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In Avid Media Composer 5 Getting Started, author Steve Holyhead explores the tools and techniques in Media Composer for producing great looking video, as well as the basics of high definition media formats. This course walks through the video production workflow from input to editing to output, covers key information such as trim concepts and frame rates, and introduces techniques such as color correction, footage stabilization, and real-time audio effects. Exercise files accompany the course.
The Effects palette opens up a whole world of both transition and segment-based effects, as well as plug-in effects from Avid and third party manufacturers. Once we've mastered the controls, you'll be having a lot of fun exploring this aspect of Media Composer. Over here in the Project window, after bins, we have Settings. After Settings we have the Effect palette. These are categories, on the left-hand side. As I click between the categories you can see there are various effects within each category.
Some of these are transition effects. For example, let's come down to Shape Wipes here. If I pick up the Clock wipe and drag it and drop it between these two clips here, I've created a clock wipe between them. (Clip playing.) If I come down to Spin and take Z Spin and drag and drop that between these two clips here, again, I've created an effect between the outgoing clip and the new incoming clip. (Clip playing.) However, as I said, some of these effects are segment-based effects.
For example, under Image, I have Flip and Flop. If I wanted to make flower face the other direction, if I took the Flop effect and rather than dragging it and dropping it to the transition point, drop it on the clip itself, I will have affected the entire length of this clip, like so. (Clip playing.) So that's the difference between a transition effect and a segment-based effect. A segment-based effect alters the whole clip; a transition effect, just the transition between two clips.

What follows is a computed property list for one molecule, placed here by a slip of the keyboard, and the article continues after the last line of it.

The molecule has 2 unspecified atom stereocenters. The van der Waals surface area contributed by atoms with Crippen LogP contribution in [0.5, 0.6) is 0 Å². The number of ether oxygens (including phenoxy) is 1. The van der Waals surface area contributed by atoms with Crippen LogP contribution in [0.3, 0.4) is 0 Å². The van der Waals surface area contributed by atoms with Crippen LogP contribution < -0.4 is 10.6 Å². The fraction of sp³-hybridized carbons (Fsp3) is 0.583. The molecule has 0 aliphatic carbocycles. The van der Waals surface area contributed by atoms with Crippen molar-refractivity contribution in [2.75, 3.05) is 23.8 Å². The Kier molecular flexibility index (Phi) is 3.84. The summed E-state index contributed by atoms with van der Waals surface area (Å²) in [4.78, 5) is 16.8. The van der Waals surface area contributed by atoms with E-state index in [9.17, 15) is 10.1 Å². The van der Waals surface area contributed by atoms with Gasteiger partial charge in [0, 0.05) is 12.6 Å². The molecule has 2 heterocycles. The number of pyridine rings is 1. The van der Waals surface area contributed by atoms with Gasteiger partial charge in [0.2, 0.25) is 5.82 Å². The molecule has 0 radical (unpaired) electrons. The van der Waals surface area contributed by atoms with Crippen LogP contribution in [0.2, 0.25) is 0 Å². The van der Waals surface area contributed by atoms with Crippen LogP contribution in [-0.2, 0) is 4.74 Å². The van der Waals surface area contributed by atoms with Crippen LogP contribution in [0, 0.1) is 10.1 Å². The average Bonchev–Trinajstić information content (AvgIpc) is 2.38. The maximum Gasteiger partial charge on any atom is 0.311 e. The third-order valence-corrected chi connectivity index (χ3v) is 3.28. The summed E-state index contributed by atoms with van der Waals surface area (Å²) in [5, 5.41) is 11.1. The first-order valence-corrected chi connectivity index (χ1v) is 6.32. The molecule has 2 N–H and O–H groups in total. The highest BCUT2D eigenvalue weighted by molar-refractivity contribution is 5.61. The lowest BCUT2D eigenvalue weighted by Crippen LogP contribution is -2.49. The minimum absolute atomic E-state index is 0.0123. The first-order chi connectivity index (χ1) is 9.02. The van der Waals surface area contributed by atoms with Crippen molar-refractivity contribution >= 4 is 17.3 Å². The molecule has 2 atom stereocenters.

Let's look at another example. Under the Blend category, I have Picture-in-Picture. If I drag and drop that on to the cobweb clip, you can see that it automatically resizes the cobweb clip to 50% of its original size. If I want to edit that, all I need to do is go into Effects mode. You can see I'm currently in Source Record Editing mode. Below that though is the Effects mode button. It looks like a couple of sliders. Click on that, and we open up the Effect Editor. You can see there's the icon for the name for the effect that we're editing.
First off, let's look at Scaling. If I fold open the Scaling Parameter, you can see I've got X and Y. They're currently locked together, so if I expand or contract the size of the image, the X and Y values go up and down together. If I uncheck that, then I could effect the scaling of X and Y independent from each other. Now if you find dragging the sliders with your mouse a little cumbersome, if you leave the parameter highlighted like so, you can use the arrows keys on your keyboard to increment one value at a time up or down.
There is also a border control here. If I wanted to go ahead and add a border and then might be I'd like to add some color to the border, so here I've got my HSL controls, I can start to customize the color. That gives us an idea of how we might navigate around the Effects Editor. Once we're happy with the effect that we've created, all we need to do is close the Effects Editor. We'll return to Source Record Editing mode, and now we can play back the results of the effect. (Clip playing.) The Effects palette gives us a large inventory of Effect categories and types, which can all be customized.
Effects provide a way for us to manipulate story, meaning, rhythm and feel.
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